BIRDING THE LUNE ESTUARY, THE FOREST OF BOWLAND AND BEYOND.

Saturday, 14 December 2013

A Ropey Afternoon.

I didn't get off birding until late morning yesterday, and if it had come on to rain thirty minutes sooner than it did I wouldn't have set off in the first place.

I was at Conder Green at 11.30am and after doing my best for thirty minutes to get to grips  with 11 species on Conder Pool amounting to in excess of 200 birds, the rains arrived and I spent more than an hour in the motor waiting to see if it would clear up which it eventually did and I moved on to check out the Lune Estuary at Glasson Dock.

On Conder Pool I estimated, 110 Teal, 55 Mallard, 22 Wigeon, 6 Tufted Duck, 5 Little Grebe, 4 Black-tailed Godwit, 4 Goldeneye, 4 Goosander, 4 Shelduck, 3 Cormorant, and 2 Little Egret. Not moving off the viewing platform - something of a record for me - I saw a Spotted Redshank, and c.40 Teal in the creeks.

It was a dull dark day, and by the time I got set up at Glasson Dock the light was fading, noted were, up to 5,000 Lapwing, c.400 Golden Plover, and 80 Black-tailed GodwitI counted at least 50 Goldeneye, the best count so far this winter being 75 on 3 December, and the estuary here is again the prime location for the species, I saw only one Little Grebe today.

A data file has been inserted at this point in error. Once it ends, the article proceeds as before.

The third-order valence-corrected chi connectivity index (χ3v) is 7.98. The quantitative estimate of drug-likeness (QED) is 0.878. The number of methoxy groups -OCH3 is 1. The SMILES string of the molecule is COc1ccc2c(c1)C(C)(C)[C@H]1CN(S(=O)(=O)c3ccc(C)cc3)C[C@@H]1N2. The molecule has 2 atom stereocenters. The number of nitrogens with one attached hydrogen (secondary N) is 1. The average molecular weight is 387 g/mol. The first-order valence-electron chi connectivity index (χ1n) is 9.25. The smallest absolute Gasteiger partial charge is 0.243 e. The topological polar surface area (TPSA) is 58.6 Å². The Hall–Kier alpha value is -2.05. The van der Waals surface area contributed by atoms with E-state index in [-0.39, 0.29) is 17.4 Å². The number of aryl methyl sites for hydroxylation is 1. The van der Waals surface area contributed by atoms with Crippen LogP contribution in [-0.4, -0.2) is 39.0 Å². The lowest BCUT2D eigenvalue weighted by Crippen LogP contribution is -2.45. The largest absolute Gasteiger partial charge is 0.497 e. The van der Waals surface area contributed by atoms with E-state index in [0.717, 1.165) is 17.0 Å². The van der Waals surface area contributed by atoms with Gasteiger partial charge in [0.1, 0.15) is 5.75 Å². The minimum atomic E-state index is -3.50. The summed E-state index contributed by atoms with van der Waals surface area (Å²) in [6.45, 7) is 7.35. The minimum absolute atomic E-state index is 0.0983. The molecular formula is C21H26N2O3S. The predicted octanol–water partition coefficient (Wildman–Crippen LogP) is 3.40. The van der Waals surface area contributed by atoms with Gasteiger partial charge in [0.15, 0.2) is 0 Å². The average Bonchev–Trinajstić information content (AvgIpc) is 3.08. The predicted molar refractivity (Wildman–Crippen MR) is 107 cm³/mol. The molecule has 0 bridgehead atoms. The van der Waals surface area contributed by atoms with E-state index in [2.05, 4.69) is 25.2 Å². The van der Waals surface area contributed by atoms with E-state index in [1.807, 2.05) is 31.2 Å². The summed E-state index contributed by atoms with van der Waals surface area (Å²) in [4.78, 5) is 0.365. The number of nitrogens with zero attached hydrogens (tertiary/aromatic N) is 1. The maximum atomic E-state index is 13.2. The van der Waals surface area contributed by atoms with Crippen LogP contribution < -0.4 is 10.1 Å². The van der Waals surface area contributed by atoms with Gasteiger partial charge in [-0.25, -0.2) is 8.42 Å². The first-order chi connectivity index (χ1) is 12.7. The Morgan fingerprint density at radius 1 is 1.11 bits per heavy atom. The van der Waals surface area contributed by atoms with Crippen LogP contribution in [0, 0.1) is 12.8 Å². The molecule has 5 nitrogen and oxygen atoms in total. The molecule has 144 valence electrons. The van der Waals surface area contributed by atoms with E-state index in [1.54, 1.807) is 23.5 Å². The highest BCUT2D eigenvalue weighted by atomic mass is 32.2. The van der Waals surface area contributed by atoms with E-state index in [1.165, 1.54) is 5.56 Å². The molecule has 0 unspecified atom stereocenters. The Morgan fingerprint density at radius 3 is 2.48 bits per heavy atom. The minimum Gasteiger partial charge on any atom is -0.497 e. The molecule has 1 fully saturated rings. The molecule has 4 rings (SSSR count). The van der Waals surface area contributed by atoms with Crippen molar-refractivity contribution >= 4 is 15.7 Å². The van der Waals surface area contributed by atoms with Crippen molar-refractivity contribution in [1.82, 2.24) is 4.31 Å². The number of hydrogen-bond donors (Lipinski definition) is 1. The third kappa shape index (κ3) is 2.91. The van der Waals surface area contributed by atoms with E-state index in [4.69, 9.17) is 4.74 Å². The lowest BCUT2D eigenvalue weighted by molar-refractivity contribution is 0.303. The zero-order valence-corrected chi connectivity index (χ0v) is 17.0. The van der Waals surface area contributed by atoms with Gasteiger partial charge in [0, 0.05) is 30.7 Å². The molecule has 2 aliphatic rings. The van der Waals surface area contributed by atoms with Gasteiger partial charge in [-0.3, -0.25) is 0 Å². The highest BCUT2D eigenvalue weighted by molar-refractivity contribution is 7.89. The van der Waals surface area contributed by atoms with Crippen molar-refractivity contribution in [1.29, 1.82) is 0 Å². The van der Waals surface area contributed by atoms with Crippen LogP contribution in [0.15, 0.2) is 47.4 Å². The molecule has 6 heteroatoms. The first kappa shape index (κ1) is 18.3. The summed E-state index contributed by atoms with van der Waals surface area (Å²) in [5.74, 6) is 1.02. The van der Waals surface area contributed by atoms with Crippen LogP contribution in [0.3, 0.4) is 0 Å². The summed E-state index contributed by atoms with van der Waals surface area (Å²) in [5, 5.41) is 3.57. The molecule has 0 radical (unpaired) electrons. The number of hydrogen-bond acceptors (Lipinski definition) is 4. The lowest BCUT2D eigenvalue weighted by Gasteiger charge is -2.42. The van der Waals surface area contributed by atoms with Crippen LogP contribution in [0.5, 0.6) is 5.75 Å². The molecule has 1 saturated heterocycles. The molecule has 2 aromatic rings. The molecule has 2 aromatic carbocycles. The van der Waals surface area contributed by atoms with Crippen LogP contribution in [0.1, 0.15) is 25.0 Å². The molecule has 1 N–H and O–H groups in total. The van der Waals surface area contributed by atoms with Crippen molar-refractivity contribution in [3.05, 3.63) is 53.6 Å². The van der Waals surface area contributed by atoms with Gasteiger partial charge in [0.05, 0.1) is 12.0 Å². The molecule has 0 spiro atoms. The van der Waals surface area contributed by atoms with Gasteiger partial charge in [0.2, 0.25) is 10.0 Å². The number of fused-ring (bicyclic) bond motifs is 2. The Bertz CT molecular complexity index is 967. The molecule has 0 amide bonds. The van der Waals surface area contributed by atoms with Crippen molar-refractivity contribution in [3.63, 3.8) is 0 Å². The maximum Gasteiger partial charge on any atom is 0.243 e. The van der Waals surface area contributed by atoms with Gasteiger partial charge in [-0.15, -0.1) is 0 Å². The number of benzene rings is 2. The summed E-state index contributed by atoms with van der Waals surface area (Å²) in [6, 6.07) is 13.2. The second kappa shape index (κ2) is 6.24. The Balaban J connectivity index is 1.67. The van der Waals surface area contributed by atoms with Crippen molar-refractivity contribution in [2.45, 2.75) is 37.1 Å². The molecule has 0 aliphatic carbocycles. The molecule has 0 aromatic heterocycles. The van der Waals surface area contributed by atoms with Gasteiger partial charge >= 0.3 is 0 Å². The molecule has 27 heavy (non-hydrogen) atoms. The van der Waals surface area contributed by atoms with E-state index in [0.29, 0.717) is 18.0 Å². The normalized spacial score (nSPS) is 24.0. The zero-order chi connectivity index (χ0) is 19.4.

The Lapwing.


Lapwing Noushka Dufort

Bird Atlas 2007 - 2011 reveals the Lapwing has endured a 41% population decline since 1995, that their range has contracted by 18% over the last 40 years, with the greatest losses in Western Britain and Northern Ireland.

These figures aren't reflected by the number that can be seen in our area of the Lune Estuary. From one viewpoint at Glasson Dock 5,000 plus Lapwing can be seen on many visits here in the winter months and this number was present here yesterday, and if the Peregrine Falcon arrives on the scene in hunting mode and flies off upstream in the direction of Aldcliffe this figure is at least doubled as I've witnessed on many occasions. On occasional walks I've made from Aldcliffe to Glasson Dock I've been amazed at the numbers of Lapwing on this stretch of the River Lune.

Thanks to Noushka Dufort for the excellent Lapwing images.

3 comments:

Noushka said...

Hi Pete!
Surprise-surprise!
I took that that picture last year in february when the temperatures had fallen below 10°C for 3 weeks.
So many lapwings and many other species didn't make it through winter... It was so sad.
Anyway, I am always impressed by the number of species and specimens you see in your outings!
Nothing like that where I live but I am far from the sea shores...
Cheers my friend and enjoy your WE!

Adam said...

cool lapwing

Warren Baker said...

Had one of those ''dark days'' here today pete :-(

Just one Lapwing here will do me, preferably near enough to photograph :-)